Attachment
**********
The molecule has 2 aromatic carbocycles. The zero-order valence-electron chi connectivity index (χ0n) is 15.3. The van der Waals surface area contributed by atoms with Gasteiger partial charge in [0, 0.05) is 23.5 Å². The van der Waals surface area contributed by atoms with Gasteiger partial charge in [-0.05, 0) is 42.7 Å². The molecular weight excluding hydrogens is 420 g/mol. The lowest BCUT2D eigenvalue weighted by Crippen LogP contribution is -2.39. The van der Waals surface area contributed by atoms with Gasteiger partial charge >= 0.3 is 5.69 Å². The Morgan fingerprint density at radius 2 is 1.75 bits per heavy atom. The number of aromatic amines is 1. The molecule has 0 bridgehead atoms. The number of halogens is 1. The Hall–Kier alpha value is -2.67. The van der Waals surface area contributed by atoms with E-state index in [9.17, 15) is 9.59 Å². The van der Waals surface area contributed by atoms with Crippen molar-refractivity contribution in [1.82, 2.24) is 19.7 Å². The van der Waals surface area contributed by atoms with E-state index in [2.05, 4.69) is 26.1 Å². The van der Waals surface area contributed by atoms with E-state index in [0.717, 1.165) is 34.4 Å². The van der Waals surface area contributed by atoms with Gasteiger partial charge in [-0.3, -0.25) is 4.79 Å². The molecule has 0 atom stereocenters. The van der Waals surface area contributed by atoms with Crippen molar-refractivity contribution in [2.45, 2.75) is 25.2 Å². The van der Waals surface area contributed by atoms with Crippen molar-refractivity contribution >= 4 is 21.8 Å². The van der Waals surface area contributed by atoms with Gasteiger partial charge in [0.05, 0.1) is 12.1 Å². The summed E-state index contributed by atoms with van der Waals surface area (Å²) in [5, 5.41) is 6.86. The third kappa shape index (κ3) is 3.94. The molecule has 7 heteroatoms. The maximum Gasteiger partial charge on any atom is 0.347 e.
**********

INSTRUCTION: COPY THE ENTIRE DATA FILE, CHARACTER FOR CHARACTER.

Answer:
The molecule has 2 aromatic carbocycles. The zero-order valence-electron chi connectivity index (χ0n) is 15.3. The van der Waals surface area contributed by atoms with Gasteiger partial charge in [0, 0.05) is 23.5 Å². The van der Waals surface area contributed by atoms with Gasteiger partial charge in [-0.05, 0) is 42.7 Å². The molecular weight excluding hydrogens is 420 g/mol. The lowest BCUT2D eigenvalue weighted by Crippen LogP contribution is -2.39. The van der Waals surface area contributed by atoms with Gasteiger partial charge >= 0.3 is 5.69 Å². The Morgan fingerprint density at radius 2 is 1.75 bits per heavy atom. The number of aromatic amines is 1. The molecule has 0 bridgehead atoms. The number of halogens is 1. The Hall–Kier alpha value is -2.67. The van der Waals surface area contributed by atoms with E-state index in [9.17, 15) is 9.59 Å². The van der Waals surface area contributed by atoms with Crippen molar-refractivity contribution in [1.82, 2.24) is 19.7 Å². The van der Waals surface area contributed by atoms with E-state index in [2.05, 4.69) is 26.1 Å². The van der Waals surface area contributed by atoms with E-state index in [0.717, 1.165) is 34.4 Å². The van der Waals surface area contributed by atoms with Gasteiger partial charge in [-0.3, -0.25) is 4.79 Å². The molecule has 0 atom stereocenters. The van der Waals surface area contributed by atoms with Crippen molar-refractivity contribution in [2.45, 2.75) is 25.2 Å². The van der Waals surface area contributed by atoms with Crippen molar-refractivity contribution >= 4 is 21.8 Å². The van der Waals surface area contributed by atoms with Gasteiger partial charge in [0.05, 0.1) is 12.1 Å². The summed E-state index contributed by atoms with van der Waals surface area (Å²) in [5, 5.41) is 6.86. The third kappa shape index (κ3) is 3.94. The molecule has 7 heteroatoms. The maximum Gasteiger partial charge on any atom is 0.347 e.